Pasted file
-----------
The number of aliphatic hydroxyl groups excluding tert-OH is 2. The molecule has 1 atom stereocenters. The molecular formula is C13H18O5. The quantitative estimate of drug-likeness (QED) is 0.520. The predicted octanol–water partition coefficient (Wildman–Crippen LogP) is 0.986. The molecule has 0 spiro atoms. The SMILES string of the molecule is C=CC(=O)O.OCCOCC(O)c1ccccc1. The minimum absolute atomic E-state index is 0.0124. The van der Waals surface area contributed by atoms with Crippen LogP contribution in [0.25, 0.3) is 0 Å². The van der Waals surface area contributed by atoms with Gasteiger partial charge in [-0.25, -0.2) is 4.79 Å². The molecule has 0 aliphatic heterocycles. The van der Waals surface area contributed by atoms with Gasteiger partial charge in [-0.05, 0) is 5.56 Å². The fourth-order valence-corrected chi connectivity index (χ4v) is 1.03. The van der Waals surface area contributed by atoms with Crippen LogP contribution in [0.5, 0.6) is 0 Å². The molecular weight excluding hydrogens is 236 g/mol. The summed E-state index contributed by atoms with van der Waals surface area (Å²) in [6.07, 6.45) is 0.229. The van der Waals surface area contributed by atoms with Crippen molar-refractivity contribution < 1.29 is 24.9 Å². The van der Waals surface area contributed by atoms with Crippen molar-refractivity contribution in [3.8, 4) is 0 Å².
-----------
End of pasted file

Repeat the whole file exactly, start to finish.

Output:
The number of aliphatic hydroxyl groups excluding tert-OH is 2. The molecule has 1 atom stereocenters. The molecular formula is C13H18O5. The quantitative estimate of drug-likeness (QED) is 0.520. The predicted octanol–water partition coefficient (Wildman–Crippen LogP) is 0.986. The molecule has 0 spiro atoms. The SMILES string of the molecule is C=CC(=O)O.OCCOCC(O)c1ccccc1. The minimum absolute atomic E-state index is 0.0124. The van der Waals surface area contributed by atoms with Crippen LogP contribution in [0.25, 0.3) is 0 Å². The van der Waals surface area contributed by atoms with Gasteiger partial charge in [-0.25, -0.2) is 4.79 Å². The molecule has 0 aliphatic heterocycles. The van der Waals surface area contributed by atoms with Gasteiger partial charge in [-0.05, 0) is 5.56 Å². The fourth-order valence-corrected chi connectivity index (χ4v) is 1.03. The van der Waals surface area contributed by atoms with Crippen LogP contribution in [0.5, 0.6) is 0 Å². The molecular weight excluding hydrogens is 236 g/mol. The summed E-state index contributed by atoms with van der Waals surface area (Å²) in [6.07, 6.45) is 0.229. The van der Waals surface area contributed by atoms with Crippen molar-refractivity contribution < 1.29 is 24.9 Å². The van der Waals surface area contributed by atoms with Crippen molar-refractivity contribution in [3.8, 4) is 0 Å².